Monday, 9 December 2002

How 'Conspiracy Kooks' Became More Credible Than the White House

Imagine it, codshit.com more credible than bbc.co.uk, I wish!! Anyway, ego aside for a minute, the "mainstream" media shows such a demonstrable lack of credibility I'm not suprised that people are turning to the Internet for news. At least out here in cyberspace you can get the information you need to make your own mind up...

posted by voxfux

"In the next 5 to 10 years, we are all going to live in a global version of Nazi Germany." - David Icke

"Basically, all the conspiracy theories about secret societies wanting to take over the world are wrong." - Daniel Pipes

Anyone who's ever tuned into the History Channel's "Secret Societies" recognizes these quotes from its opening segment. As part of the "History's Mysteries" series, "Secret Societies" is a fun, often sensational journey inside the world of would-be cabals and plots for world domination. Featuring volleyed testimony from various experts, the program mixes factual information and historical trivia with open speculation on the role secret societies may have played in these events. "Do shadowy and clandestine groups really rule the world?" host Arthur Kent campily inquires, before hinting at hidden subtext behind historical moments.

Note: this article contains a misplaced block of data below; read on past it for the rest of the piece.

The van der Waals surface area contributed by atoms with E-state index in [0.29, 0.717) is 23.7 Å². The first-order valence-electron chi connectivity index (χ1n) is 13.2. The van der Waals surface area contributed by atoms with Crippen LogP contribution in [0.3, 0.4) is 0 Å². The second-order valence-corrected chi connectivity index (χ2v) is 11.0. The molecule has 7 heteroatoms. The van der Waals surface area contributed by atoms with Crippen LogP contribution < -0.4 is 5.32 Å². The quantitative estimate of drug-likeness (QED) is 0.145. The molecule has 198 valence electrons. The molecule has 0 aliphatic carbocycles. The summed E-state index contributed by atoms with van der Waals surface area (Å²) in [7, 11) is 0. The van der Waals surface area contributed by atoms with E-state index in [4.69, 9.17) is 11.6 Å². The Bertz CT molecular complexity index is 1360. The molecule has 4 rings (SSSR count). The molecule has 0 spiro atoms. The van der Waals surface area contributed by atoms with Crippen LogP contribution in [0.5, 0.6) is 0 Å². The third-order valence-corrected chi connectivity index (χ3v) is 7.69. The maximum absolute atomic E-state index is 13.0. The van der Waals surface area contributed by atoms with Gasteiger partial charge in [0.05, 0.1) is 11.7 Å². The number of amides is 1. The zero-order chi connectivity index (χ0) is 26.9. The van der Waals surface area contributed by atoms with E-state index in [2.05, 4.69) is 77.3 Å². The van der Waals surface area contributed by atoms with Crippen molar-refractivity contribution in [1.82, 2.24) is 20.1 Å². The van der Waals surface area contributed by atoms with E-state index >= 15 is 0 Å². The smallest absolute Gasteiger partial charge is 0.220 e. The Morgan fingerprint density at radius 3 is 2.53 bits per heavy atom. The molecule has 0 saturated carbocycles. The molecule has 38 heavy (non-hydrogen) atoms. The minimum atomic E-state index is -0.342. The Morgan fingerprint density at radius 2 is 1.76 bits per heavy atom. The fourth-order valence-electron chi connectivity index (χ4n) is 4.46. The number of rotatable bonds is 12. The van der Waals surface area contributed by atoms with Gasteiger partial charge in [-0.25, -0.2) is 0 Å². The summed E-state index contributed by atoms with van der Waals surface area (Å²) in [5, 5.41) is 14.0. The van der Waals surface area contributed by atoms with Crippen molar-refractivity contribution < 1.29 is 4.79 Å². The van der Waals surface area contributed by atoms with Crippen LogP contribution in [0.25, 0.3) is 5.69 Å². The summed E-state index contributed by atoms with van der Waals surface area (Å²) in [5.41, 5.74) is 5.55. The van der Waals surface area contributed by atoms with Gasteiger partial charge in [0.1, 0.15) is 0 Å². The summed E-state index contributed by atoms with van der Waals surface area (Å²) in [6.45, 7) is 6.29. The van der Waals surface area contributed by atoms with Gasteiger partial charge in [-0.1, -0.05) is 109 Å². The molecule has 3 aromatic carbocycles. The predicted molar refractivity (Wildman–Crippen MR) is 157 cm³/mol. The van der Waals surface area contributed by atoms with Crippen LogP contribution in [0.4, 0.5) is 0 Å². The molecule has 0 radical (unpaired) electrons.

During the 1980 presidential campaign, for example, the History Channel reports that Ronald Reagan repeatedly expressed a distrust of secret societies and promised that Skull and Bonesman, Council on Foreign Relations (CFR) member and Trilateral Commission alumni George Bush would not be offered a position in his administration. Yet during the Republican Convention, Reagan broke tradition by making a late-night dash from his hotel room to the convention floor and declaring George Bush his running mate. The Iran hostage situation was miraculously resolved the day Reagan was sworn in.

Ever since Prescott Bush was penalized for trading with the Nazis during World War II and the words "George Bush of the CIA" surfaced on a 1963 FBI report on the JFK assassination, the Bush family has been tied to speculation. And certainly, October Surprises and Iran/Contra add to the intrigue while links between the Bushes and the Hinkleys and Bushes and bin Ladens have not gone unnoticed. Regardless how entertaining this speculation may be, however, reasonable people have historically heard the word "conspiracy" and rejected theories outright -- even those theories that later proved to be true. And given a choice between the conspiracy theorists and debunkers, they've tended to take the road less kooky.

Full story...

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